Somaliland: Death By Firing Squad Ordered For 17 Civilians

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on May 17 2012 9:16 AM

A military court in Somaliland sentenced 17 civilians to death by firing squad on Wednesday for attacking army officers in the capital of Hargeisa.

The tribunal's ruling came just one day after clashes in Hargeisa left seven people dead, including three army officers and a pregnant woman.

Tuesday's raid stemmed from a decades-old land dispute. Thirty armed members of the same clan attacked a military base on the outskirts of the city, claiming that the base was built on their ancestral lands, according to Africa Review. A number of bystanders were injured in the gun battle.

The army killed two of the attackers, wounded eight and captured 28, General Ismael Mohamed Shaqale, commander of Somaliland's Army, stated.

Three of those arrested on Tuesday were acquitted on Wednesday and three have yet to be tried because they are being treated for injuries. Another five were sentenced to life in prison, escaping the death penalty because they were minors, the BBC reported.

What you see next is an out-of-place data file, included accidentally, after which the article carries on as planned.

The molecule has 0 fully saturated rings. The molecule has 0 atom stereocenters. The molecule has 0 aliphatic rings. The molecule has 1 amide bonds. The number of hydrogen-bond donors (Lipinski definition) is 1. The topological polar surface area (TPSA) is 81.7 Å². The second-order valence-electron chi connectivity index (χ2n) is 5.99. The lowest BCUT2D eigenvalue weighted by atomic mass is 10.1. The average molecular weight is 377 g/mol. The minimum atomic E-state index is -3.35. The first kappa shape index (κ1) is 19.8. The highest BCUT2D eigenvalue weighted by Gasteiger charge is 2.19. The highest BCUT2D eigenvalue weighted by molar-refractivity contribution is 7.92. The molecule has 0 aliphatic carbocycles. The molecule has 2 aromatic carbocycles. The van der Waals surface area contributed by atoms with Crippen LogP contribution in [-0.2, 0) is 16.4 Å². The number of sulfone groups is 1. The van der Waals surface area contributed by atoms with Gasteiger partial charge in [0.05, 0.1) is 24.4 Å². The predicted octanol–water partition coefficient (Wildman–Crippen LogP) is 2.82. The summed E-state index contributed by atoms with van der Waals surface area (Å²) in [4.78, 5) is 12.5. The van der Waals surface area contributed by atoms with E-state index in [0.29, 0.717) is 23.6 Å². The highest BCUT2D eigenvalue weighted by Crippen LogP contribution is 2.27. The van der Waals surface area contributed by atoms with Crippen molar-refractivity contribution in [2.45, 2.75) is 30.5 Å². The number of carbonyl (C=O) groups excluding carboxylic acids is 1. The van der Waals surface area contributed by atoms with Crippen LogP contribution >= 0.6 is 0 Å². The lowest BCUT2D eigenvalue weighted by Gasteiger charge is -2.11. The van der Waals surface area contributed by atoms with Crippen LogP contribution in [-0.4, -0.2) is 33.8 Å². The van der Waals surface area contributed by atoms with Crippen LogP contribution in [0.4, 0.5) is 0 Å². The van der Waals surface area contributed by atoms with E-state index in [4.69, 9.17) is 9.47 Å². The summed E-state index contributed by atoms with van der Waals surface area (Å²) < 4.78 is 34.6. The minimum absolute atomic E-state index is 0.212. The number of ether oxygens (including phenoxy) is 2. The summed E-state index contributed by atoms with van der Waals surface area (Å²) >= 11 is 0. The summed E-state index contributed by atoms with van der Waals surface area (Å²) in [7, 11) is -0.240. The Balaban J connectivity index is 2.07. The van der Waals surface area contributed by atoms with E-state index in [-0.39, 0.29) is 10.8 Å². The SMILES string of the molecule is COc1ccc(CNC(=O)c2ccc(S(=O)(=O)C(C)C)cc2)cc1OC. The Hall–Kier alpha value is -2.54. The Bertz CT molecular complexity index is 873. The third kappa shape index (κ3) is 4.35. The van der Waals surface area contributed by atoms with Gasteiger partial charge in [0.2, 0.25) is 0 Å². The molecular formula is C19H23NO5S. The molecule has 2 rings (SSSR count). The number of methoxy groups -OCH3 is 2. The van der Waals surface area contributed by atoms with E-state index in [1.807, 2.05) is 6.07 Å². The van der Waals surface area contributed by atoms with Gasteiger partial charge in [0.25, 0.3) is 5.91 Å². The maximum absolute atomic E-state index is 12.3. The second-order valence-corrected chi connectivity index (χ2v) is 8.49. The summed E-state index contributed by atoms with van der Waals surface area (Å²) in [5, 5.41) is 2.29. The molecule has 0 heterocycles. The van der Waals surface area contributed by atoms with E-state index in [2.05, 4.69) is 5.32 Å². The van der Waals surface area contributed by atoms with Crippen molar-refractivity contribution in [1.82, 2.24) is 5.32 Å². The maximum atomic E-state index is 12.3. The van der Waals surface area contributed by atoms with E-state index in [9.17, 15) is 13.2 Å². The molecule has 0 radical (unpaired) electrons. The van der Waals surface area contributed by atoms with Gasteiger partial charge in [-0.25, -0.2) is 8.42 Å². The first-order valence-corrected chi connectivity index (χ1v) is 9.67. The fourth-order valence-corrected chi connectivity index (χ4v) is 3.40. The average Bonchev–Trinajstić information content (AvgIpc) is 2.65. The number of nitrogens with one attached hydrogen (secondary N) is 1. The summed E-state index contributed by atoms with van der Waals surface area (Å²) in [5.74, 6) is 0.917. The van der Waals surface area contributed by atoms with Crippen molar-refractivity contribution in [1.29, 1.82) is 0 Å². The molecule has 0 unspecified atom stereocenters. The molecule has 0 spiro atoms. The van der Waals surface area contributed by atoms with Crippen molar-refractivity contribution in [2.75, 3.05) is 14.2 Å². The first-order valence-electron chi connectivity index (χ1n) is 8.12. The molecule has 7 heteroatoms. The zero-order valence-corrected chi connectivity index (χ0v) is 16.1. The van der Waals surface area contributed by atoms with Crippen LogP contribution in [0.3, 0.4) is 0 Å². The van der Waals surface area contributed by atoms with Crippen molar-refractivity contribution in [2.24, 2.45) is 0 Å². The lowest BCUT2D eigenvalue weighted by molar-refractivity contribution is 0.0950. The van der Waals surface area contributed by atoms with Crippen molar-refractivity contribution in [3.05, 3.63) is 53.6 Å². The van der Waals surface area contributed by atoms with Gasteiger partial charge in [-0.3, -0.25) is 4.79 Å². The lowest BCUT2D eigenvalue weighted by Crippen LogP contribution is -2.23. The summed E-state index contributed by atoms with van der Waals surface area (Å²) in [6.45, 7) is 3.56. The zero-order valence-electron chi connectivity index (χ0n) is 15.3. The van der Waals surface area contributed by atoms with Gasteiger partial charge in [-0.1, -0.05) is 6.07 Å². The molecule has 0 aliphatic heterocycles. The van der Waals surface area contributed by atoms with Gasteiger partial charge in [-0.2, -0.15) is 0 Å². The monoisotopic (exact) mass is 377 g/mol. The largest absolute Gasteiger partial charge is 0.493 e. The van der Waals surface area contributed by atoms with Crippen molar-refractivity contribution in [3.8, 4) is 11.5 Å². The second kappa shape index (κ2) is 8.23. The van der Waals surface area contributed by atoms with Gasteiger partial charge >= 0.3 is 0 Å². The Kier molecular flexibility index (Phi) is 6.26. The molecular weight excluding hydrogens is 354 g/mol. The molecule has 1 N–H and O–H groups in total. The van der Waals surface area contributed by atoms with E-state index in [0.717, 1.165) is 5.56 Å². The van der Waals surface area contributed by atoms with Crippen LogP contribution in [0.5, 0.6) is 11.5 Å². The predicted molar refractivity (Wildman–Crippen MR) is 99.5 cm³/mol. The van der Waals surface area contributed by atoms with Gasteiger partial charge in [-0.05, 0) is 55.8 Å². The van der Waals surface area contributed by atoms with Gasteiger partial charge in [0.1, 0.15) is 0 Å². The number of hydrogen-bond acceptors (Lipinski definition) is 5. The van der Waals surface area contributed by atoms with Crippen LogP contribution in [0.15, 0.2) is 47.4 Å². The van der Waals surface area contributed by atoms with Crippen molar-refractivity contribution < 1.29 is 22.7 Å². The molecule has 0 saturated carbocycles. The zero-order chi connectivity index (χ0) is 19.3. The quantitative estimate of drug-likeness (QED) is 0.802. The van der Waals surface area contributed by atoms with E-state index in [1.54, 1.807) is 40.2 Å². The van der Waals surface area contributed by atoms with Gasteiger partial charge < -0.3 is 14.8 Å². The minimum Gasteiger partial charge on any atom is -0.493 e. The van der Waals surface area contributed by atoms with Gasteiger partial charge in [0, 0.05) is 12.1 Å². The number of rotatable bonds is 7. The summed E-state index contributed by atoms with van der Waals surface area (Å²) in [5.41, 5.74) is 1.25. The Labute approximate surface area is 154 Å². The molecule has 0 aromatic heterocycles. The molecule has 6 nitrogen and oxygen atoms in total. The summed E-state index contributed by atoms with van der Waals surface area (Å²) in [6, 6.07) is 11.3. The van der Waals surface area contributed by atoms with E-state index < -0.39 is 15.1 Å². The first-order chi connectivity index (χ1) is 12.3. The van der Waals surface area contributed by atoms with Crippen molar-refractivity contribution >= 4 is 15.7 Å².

None of the suspects who appeared in court on Wednesday -- including those sentenced to death -- were allowed legal representation and the sentencing was said to have taken only a few hours.

All the suspects admitted to have participated in an armed attack against a military compound,” the courts judge, Col. Yusuf Farah Sharmarke, told Africa Review, adding that confiscated weapons and the confessions provided enough evidence to convict.

The verdict has sparked fears of a violent reprisal and, according to the Somaliland Press, tensions are soaring in the city and atmosphere is [tense] following the announcement of the sentences.

Somaliland is a self-declared independent nation, although it is recognized internationally as an autonomous region of Somalia. The area has its own government, which started as a tight-knit coalition between Somaliland's many clans and eventually turned into a multi-party democracy, one that the New York Times called in 2007 an overlooked African success story.

While Somaliland has escaped much of the violence that has plagued Somalia since the civil war began in 1991, land disputes there are not uncommon. Tuesday's attack was the bloodiest since 2008, when coordinated car bombings in Hargeisa left more than 20 people dead.

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